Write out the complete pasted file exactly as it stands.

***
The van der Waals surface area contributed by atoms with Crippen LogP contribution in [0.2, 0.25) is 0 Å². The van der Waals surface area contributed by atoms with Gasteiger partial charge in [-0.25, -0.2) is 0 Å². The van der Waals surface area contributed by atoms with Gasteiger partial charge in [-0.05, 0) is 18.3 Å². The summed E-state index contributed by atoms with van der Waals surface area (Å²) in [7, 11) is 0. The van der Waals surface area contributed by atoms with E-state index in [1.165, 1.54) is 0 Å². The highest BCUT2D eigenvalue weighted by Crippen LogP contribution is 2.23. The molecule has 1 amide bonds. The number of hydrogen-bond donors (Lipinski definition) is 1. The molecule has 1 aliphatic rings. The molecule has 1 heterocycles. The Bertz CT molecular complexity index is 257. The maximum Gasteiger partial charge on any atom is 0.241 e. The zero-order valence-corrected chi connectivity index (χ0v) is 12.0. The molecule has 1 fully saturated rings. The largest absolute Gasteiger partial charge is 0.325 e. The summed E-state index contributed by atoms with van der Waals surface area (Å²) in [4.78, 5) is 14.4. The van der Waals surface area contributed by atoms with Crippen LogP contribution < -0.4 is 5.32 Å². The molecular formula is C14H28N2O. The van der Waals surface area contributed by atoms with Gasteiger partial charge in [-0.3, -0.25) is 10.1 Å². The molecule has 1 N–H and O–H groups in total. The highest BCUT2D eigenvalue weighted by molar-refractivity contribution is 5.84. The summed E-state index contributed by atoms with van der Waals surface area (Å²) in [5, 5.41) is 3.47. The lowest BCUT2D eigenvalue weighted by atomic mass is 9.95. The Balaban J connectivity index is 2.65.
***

The van der Waals surface area contributed by atoms with Crippen LogP contribution in [0.2, 0.25) is 0 Å². The van der Waals surface area contributed by atoms with Gasteiger partial charge in [-0.25, -0.2) is 0 Å². The van der Waals surface area contributed by atoms with Gasteiger partial charge in [-0.05, 0) is 18.3 Å². The summed E-state index contributed by atoms with van der Waals surface area (Å²) in [7, 11) is 0. The van der Waals surface area contributed by atoms with E-state index in [1.165, 1.54) is 0 Å². The highest BCUT2D eigenvalue weighted by Crippen LogP contribution is 2.23. The molecule has 1 amide bonds. The number of hydrogen-bond donors (Lipinski definition) is 1. The molecule has 1 aliphatic rings. The molecule has 1 heterocycles. The Bertz CT molecular complexity index is 257. The maximum Gasteiger partial charge on any atom is 0.241 e. The zero-order valence-corrected chi connectivity index (χ0v) is 12.0. The molecule has 1 fully saturated rings. The largest absolute Gasteiger partial charge is 0.325 e. The summed E-state index contributed by atoms with van der Waals surface area (Å²) in [4.78, 5) is 14.4. The van der Waals surface area contributed by atoms with Crippen LogP contribution < -0.4 is 5.32 Å². The molecular formula is C14H28N2O. The van der Waals surface area contributed by atoms with Gasteiger partial charge in [-0.3, -0.25) is 10.1 Å². The molecule has 1 N–H and O–H groups in total. The highest BCUT2D eigenvalue weighted by molar-refractivity contribution is 5.84. The summed E-state index contributed by atoms with van der Waals surface area (Å²) in [5, 5.41) is 3.47. The lowest BCUT2D eigenvalue weighted by atomic mass is 9.95. The Balaban J connectivity index is 2.65.